PRINCETON – The global discussion about growth in the developing world has taken a sharp turn recently. The hype and excitement of recent years over the prospect of rapid catch-up with the advanced economies have evaporated. Few serious analysts still believe that the spectacular economic convergence experienced by Asian countries, and less spectacularly by most Latin American and African countries, will be sustained in the decades ahead. The low interest rates, high commodity prices, rapid globalization, and post-Cold War stability that underpinned this extraordinary period are unlikely to persist.
A second realization has sunk in: Developing countries need a new growth model. The problem is not just that they need to wean themselves from their reliance on fickle capital inflows and commodity booms, which have often left them vulnerable to shocks and prone to crises. More important, export-oriented industrialization, history’s most certain path to riches, may have run its course.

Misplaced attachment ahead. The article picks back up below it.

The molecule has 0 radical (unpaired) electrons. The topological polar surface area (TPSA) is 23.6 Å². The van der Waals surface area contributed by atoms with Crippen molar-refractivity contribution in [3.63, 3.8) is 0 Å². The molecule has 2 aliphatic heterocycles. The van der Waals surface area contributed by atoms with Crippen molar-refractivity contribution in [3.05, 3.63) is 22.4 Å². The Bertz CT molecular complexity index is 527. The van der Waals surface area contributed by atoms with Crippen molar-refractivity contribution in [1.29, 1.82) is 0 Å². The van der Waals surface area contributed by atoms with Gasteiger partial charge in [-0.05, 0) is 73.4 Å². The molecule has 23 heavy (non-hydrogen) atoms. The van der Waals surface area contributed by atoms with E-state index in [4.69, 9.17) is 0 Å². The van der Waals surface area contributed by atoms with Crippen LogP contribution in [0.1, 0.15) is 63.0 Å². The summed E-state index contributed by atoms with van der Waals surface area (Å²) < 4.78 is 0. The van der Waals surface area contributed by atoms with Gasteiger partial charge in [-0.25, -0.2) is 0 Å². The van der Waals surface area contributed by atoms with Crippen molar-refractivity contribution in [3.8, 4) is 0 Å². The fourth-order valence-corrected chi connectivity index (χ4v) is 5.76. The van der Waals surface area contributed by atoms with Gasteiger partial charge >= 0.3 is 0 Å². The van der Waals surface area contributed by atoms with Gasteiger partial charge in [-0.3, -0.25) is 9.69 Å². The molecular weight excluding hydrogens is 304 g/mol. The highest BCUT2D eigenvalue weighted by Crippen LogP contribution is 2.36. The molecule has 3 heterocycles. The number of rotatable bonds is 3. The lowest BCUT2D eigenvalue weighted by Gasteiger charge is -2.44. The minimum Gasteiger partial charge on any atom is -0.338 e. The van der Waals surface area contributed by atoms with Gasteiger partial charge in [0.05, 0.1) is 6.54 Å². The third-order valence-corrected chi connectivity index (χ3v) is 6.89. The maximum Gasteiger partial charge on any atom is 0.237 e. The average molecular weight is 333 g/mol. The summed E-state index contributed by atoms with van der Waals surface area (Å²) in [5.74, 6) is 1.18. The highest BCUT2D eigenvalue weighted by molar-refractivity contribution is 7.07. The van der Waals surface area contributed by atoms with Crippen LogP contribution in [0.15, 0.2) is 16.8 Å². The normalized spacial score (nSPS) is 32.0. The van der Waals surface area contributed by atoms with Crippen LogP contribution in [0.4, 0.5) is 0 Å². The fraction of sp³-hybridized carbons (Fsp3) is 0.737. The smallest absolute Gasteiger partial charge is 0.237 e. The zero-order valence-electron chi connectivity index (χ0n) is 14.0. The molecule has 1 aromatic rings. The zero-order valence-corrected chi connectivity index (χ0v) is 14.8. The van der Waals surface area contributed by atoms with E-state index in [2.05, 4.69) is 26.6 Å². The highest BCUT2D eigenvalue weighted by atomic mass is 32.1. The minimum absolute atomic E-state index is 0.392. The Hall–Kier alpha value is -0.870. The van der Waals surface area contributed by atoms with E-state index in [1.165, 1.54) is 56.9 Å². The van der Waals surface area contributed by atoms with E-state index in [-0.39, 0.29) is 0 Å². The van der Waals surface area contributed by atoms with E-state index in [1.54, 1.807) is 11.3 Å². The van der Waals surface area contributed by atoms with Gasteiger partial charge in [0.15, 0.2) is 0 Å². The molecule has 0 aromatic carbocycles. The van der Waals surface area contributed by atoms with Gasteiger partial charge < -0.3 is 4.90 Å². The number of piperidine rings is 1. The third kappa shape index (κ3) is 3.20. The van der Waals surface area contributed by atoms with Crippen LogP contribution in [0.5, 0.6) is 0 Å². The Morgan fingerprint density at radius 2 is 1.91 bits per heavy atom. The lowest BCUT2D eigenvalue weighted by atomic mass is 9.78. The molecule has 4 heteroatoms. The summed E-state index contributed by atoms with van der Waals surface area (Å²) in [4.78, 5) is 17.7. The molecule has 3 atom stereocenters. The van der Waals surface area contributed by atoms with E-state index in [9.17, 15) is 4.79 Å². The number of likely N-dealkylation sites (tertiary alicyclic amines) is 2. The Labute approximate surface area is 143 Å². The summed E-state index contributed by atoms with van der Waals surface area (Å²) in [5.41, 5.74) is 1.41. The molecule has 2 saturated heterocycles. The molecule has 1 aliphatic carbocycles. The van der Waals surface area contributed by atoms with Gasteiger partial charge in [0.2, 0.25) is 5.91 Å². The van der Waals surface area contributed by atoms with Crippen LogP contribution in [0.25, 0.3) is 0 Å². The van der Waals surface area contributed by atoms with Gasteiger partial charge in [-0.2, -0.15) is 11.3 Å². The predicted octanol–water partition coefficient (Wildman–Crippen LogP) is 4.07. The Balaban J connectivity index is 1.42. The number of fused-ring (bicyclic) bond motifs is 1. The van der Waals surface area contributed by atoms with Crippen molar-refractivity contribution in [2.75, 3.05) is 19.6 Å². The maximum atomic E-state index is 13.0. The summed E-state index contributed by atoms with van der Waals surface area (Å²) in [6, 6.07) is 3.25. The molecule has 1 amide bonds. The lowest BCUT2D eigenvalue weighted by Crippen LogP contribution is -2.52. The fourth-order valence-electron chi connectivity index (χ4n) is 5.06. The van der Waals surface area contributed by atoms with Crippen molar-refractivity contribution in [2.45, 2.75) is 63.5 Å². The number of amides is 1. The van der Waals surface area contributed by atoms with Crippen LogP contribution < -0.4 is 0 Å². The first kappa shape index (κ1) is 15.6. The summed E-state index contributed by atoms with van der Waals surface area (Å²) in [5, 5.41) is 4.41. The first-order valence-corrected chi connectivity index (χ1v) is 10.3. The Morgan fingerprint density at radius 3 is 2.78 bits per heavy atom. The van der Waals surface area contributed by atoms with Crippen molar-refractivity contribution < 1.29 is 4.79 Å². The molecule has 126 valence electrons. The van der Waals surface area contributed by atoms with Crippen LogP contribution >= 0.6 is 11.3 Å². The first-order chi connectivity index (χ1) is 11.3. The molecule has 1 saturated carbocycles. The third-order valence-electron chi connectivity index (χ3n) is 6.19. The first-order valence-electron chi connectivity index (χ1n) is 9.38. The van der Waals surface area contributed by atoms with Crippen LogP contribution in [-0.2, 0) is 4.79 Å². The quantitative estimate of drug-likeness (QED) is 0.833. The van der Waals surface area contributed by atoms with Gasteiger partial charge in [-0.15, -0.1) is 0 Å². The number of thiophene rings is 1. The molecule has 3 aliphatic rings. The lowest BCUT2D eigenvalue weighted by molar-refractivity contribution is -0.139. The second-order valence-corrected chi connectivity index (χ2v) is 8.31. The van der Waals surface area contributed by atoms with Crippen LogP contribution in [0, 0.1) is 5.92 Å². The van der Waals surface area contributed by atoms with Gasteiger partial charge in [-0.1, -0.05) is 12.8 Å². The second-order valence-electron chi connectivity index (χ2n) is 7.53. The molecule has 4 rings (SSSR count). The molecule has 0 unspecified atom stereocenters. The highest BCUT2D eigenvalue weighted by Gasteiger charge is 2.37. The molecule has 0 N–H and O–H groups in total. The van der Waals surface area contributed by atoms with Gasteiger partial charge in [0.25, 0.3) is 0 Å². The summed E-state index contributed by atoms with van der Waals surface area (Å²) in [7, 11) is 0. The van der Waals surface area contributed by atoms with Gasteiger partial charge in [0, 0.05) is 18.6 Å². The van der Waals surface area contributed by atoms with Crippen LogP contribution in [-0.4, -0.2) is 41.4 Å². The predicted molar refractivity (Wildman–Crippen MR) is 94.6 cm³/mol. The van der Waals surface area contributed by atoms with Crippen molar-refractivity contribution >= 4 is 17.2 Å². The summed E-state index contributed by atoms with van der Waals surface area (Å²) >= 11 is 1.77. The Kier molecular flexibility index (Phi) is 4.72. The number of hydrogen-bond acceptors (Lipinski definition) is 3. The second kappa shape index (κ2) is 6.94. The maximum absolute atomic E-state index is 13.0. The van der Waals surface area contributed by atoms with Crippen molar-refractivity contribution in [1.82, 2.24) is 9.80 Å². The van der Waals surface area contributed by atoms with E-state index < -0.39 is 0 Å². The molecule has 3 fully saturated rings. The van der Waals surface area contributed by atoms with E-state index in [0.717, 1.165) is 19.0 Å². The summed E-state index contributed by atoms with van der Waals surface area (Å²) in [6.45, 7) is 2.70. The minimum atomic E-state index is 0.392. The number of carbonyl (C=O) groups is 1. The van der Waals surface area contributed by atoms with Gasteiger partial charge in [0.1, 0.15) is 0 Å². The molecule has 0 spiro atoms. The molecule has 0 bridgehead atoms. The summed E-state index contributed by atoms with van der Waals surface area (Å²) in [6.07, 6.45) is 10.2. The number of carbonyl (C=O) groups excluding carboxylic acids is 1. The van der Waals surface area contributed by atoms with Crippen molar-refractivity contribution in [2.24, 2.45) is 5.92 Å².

Ever since the Industrial Revolution, manufacturing has been the key to rapid economic growth. The countries that caught up with and eventually surpassed Britain, such as Germany, the United States, and Japan, all did so by building up their manufacturing industries. Following the Second World War, there were two waves of rapid economic convergence: one in the European periphery during the 1950s and 1960s, and another in East Asia since the 1960s.
Both were based on industrial manufacturing. China, which has emerged as the archetype of this growth strategy since the 1970s, traveled a well-worn path.